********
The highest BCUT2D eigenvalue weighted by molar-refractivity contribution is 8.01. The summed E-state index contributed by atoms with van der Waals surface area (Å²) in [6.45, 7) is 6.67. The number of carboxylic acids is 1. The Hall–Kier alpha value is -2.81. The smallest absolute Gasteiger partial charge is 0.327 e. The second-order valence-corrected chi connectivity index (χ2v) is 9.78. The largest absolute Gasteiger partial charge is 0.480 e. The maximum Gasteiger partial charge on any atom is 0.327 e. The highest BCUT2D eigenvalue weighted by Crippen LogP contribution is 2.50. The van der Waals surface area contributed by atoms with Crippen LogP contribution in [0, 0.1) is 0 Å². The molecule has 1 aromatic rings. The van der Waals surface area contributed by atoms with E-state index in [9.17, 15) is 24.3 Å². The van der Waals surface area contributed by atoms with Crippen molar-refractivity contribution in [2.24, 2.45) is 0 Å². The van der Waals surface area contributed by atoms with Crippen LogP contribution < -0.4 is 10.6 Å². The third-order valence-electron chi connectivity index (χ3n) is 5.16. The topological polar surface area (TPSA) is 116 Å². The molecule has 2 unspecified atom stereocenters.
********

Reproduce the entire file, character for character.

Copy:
The highest BCUT2D eigenvalue weighted by molar-refractivity contribution is 8.01. The summed E-state index contributed by atoms with van der Waals surface area (Å²) in [6.45, 7) is 6.67. The number of carboxylic acids is 1. The Hall–Kier alpha value is -2.81. The smallest absolute Gasteiger partial charge is 0.327 e. The second-order valence-corrected chi connectivity index (χ2v) is 9.78. The largest absolute Gasteiger partial charge is 0.480 e. The maximum Gasteiger partial charge on any atom is 0.327 e. The highest BCUT2D eigenvalue weighted by Crippen LogP contribution is 2.50. The van der Waals surface area contributed by atoms with Crippen LogP contribution in [0, 0.1) is 0 Å². The molecule has 1 aromatic rings. The van der Waals surface area contributed by atoms with E-state index in [9.17, 15) is 24.3 Å². The van der Waals surface area contributed by atoms with Crippen molar-refractivity contribution in [2.24, 2.45) is 0 Å². The van der Waals surface area contributed by atoms with Crippen LogP contribution < -0.4 is 10.6 Å². The third-order valence-electron chi connectivity index (χ3n) is 5.16. The topological polar surface area (TPSA) is 116 Å². The molecule has 2 unspecified atom stereocenters.